Evoking Racial Stereotypes

The use of technology is becoming more prevalent each and everyday. It’s uses range from teaching to making dinner reservations, but perhaps most importantly, it is used to communicate and inform. One of the most widely used forms of technology is television. Moreover, it is rare to find a household in America that does not own at least one working television. As of 2014, 87% of Americans receive their news from watching their TV. So what kind of effects do TV news stations have in our society?

While the convenience of television is undoubtedly evident, it’s the harm that tends to go unnoticed. Racial tension continues to rise across the nation due to misrepresentation of race in TV news headlines concerning nationwide events, and reactions of the misrepresentations.

TV news stations tend to over represent crimes committed by African Americans. Between the years 2010 and 2013, New York TV news stations claimed that 80% of suspected thieves were African American, yet only 55% of thefts were committed by an African American. Moreover, 72% reported assault suspects were black, but they were only responsible for 49% of those assaults.

The over representation of African Americans involved in crime creates a negative connotation with the African American population. Even if the name or race of a suspect in a crime is not mentioned, people tend to assume that the culprit is African American.

Headlines deliberately created by news stations add to the expanding gap between the white and African American society. The media portrays black victims and white suspects in two paradoxical lights. Phrases in headlines that accompany black victims include: “History of Narcotics Abuse”, “Suspended Three Times from School”, “Victim was a Gang Member”, and “Shooting Victim had Many Run-Ins with the Law.” On the other hand, white suspects are portrayed with more positive connotations. Headlines for them include: “Was a Devoted Mormon”, “Soft-Spoken, Polite, a Gentleman”, “Straight A Student”, and “Outstanding Blue Hills Student.”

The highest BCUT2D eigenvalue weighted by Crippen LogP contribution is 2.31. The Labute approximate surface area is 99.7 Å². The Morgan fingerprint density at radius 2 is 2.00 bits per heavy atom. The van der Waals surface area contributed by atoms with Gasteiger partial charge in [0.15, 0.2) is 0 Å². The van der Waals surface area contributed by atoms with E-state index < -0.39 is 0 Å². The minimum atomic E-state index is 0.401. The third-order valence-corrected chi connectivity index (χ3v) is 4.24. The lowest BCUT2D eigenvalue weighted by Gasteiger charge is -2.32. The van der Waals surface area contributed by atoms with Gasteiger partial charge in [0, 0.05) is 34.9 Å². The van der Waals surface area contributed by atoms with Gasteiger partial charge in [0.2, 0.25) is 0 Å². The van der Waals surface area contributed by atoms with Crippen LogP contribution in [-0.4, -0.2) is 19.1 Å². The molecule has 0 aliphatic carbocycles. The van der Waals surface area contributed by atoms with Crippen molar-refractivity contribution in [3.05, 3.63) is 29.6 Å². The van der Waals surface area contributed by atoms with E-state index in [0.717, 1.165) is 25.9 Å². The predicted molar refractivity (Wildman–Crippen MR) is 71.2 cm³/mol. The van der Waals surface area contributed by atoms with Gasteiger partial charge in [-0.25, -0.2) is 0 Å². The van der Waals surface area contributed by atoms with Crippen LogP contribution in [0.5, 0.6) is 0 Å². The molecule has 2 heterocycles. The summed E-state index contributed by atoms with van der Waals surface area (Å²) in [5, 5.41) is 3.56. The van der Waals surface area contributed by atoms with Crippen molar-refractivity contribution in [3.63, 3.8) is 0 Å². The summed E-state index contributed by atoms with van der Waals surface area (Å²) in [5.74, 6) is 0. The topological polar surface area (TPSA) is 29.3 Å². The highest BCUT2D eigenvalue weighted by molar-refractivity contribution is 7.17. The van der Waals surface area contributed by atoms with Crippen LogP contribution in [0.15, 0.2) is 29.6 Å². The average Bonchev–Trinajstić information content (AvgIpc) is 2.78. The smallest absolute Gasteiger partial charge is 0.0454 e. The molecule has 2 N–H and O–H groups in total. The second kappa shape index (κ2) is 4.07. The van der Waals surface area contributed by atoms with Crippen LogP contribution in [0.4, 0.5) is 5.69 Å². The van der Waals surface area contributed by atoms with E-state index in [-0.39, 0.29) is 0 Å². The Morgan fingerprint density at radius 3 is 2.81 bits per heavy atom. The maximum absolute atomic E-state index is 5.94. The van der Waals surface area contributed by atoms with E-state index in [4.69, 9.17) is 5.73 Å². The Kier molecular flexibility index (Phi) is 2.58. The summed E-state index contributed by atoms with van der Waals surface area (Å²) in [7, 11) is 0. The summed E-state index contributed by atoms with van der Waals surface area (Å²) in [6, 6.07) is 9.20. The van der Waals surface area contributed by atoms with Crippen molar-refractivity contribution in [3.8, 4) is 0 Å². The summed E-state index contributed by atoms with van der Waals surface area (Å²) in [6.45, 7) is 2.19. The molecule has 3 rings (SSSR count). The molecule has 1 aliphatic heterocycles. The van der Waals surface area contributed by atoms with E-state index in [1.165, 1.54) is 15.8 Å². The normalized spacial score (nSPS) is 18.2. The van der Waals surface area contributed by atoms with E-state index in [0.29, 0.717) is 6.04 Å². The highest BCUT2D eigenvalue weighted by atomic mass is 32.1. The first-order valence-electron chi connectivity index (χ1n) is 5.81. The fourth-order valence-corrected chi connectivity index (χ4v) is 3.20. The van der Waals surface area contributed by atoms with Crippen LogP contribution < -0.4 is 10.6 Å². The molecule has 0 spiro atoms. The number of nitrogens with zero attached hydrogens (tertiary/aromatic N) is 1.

The tone and diction of these headlines, and ones similar to them, give some sort of justification to the white suspect’s actions, while criminalizing the black victims. Society picks up on the messages conveyed through these headlines. They entice sympathy for the white suspect, while arguing that the black victims, essentially, had it coming.

In addition to negative representation through words, black victims are typically portrayed negatively through the images that the news stations choose to display. In many instances the victims are depicted as “thugs”. However, what the media doesn’t show are the pictures of the victims in their graduation attire, with their families, or in their service uniforms. This inspired the hashtag #IfTheyGunnedMeDown.

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This movement challenged the question as to how the media would choose to portray the potential victims. It argues that there is more than one side to every human, and more to their story than what the media portrays.IfIWereGunnedDown-7

Funny or Die used this as the foundation for their satirical sketch, highlighting the issue of the negative portrayal through images in the media.This skit ensures that regardless of the type of trouble one finds himself in with the police, the right picture will end up on the news.

Artist EJ Brown took this as an opportunity to emphasize these negative perceptions, but turn them into something positive. He takes a mug-like photograph of African American men, however they are dressed in their graduation cap and gown, with plaques that contain their name and major.  

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All in all, racial stereotypes are a real and thriving issue in our nation. Whether or not the causes are recognized right away is questionable. However, TV news plays a large part in perpetuating these stereotypes across a wide variety of an audience; it will not cease to do so until all races are portrayed in an equal manner.

In a survey of three James Madison University students, all concluded that TV news is partially to blame for the ongoing racial stereotypes. They also agreed that reasonably, there is no solution to this problem.

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